One of their reps flat out said they removed MFA from the 60D simply so they could make it a 'new' selling point again for the 70D...
An EOSfun poster...said Canon left the 5D3 sensor old school since the marketing guys wanted to push new boundaries in profit margin per body with the 5 series and felt that adding the new 1 series AF would mean they could get away without really bothering a lot with the sensor.
A Canon guy in Australia said the DSLR division in Japan didn't seem to care a whit when their division sent them some scheme to improve DR and basically told them to get lost.
Do you have an alternative explanation? ... Something fairly compelling must have lead them to decide to leave this feature out...
At this point, the postulate of the good Friar William – he hailed from Ockham, incidentally – still holds. The simplest explanation, which is usually best, is that omission of a touchscreen from the 7DII Is just a rumor, and therefore quite possibly false.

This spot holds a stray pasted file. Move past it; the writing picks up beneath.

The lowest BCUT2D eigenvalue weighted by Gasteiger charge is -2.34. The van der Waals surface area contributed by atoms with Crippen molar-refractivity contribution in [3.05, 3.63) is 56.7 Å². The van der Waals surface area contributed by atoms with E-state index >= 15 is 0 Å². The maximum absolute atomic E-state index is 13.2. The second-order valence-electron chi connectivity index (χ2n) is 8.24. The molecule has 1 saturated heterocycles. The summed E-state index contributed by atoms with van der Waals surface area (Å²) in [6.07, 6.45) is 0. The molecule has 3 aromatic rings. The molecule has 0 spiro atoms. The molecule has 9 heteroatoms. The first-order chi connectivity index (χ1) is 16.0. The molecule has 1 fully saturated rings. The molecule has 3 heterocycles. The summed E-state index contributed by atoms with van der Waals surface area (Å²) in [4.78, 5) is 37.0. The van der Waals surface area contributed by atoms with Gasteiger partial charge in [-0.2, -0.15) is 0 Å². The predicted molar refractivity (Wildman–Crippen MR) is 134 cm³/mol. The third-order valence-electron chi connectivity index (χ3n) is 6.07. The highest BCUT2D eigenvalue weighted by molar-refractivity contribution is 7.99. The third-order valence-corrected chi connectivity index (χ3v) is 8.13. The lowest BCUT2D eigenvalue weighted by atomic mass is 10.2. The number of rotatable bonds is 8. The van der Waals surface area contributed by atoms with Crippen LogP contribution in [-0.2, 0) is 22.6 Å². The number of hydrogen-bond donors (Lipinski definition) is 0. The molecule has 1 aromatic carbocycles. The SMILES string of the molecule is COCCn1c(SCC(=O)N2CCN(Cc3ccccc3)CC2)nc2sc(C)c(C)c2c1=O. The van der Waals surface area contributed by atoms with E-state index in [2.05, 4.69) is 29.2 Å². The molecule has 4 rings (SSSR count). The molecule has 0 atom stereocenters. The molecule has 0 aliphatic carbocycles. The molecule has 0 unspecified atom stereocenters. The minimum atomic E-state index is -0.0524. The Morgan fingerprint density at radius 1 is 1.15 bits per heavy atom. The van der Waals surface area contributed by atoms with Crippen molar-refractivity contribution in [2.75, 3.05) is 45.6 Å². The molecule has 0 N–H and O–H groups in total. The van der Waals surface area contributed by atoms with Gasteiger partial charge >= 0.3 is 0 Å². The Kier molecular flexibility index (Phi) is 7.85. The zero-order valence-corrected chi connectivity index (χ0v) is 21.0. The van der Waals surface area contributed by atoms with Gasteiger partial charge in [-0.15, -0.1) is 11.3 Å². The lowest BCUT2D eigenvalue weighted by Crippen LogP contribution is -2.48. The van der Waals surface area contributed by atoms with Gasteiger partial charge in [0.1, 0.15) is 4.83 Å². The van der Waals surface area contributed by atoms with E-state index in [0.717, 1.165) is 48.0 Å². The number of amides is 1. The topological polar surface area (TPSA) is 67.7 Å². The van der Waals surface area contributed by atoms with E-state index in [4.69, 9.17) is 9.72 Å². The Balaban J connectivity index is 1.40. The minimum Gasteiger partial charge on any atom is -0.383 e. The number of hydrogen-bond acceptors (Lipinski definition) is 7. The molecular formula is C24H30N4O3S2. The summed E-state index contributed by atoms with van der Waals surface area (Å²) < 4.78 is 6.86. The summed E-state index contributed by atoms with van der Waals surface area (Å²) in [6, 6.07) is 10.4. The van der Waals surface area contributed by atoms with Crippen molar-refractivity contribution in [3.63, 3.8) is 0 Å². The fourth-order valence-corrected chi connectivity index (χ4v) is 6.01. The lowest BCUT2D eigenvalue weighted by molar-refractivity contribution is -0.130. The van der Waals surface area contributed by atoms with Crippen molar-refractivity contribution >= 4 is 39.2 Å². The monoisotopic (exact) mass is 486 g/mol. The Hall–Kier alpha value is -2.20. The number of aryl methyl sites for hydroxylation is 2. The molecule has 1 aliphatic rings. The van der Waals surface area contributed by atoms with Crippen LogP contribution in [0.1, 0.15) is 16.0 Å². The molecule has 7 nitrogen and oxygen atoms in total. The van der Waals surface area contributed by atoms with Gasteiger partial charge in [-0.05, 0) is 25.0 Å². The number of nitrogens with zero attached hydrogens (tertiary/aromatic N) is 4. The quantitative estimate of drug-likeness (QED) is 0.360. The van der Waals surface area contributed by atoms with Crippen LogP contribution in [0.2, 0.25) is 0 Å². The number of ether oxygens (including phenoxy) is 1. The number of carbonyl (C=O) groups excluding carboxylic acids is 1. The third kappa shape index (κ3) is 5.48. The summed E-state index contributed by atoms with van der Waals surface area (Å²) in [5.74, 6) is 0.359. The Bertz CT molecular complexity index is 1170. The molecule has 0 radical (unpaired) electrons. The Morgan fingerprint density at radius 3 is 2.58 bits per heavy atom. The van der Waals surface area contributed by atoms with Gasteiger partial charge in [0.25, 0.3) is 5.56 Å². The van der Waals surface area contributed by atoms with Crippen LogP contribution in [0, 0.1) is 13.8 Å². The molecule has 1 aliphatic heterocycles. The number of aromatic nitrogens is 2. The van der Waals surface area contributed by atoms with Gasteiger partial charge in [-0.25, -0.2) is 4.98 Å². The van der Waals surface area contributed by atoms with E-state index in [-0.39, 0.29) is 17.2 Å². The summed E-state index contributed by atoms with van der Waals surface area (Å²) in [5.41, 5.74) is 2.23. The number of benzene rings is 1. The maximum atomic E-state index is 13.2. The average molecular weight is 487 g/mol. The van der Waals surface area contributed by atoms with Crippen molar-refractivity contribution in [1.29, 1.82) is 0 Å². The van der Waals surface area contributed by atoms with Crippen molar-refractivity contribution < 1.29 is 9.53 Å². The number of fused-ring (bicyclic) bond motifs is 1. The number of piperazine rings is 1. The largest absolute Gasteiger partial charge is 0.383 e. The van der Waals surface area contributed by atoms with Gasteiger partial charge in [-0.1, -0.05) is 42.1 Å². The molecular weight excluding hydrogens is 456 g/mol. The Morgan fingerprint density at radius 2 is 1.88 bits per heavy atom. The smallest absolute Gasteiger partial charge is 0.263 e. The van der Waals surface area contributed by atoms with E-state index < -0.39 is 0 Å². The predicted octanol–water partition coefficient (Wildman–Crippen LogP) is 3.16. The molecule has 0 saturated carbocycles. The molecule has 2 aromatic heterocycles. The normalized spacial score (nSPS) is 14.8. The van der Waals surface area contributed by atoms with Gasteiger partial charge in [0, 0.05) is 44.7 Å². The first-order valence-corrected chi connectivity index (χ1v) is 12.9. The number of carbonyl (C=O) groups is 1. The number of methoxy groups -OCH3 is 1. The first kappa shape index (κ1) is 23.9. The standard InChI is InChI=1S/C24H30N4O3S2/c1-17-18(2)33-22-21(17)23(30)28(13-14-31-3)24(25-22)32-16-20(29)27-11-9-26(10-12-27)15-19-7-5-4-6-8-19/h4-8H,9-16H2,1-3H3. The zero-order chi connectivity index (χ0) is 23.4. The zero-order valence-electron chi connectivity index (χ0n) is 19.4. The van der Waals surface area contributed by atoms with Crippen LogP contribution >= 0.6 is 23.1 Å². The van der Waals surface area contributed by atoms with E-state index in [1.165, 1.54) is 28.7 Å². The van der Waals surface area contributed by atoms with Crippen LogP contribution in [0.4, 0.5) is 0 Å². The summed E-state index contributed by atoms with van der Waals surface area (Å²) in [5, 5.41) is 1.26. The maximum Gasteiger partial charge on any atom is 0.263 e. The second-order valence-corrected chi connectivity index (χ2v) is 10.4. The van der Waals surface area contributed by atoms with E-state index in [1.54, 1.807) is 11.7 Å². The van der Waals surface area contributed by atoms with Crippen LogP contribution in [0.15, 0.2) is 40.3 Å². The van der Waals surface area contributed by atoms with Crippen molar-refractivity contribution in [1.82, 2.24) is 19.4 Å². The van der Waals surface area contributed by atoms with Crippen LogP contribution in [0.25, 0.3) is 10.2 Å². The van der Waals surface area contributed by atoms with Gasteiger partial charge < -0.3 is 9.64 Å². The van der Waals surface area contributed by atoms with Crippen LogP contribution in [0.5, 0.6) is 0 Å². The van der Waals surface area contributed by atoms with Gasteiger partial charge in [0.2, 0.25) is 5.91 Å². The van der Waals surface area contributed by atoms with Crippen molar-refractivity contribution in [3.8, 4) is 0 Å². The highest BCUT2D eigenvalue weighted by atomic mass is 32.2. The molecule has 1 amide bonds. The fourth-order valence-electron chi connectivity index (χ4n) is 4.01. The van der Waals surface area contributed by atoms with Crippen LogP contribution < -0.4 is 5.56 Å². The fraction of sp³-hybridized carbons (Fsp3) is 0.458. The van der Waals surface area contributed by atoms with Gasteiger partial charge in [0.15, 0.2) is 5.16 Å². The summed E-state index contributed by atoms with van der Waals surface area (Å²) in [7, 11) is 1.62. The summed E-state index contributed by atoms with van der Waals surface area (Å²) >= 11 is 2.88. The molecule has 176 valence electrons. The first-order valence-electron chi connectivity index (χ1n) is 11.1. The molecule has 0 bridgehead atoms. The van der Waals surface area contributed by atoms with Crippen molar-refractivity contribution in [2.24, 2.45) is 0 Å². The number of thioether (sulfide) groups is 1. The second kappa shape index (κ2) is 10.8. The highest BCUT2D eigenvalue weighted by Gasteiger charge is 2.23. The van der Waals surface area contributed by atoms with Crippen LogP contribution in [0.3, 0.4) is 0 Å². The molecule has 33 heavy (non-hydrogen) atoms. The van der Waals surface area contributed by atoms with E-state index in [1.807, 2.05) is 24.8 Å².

Something fairly compelling must have lead them to decide to leave this feature out, given it's considerable popularity on the models in which it appears.
if you were out shooting in the rain th touch screen would be the first to die.
I think jrista's whole point was essentially that at THIS level of the Canon spectrum, cool features should play second fiddle to fundamentals. And I agree. If Canon is trying to make a paramount pro-level crop, keep pricing reasonable, and focus most consciously on the things that matter most to the target market they're after on the broadest scale possible....then they (and we) should be clamouring for solid and unmatched fundamentals. Maybe some analogies were misaligned but I appreciate his take on this. I've been Canon since I was five years old holding dad's A1. I still have it.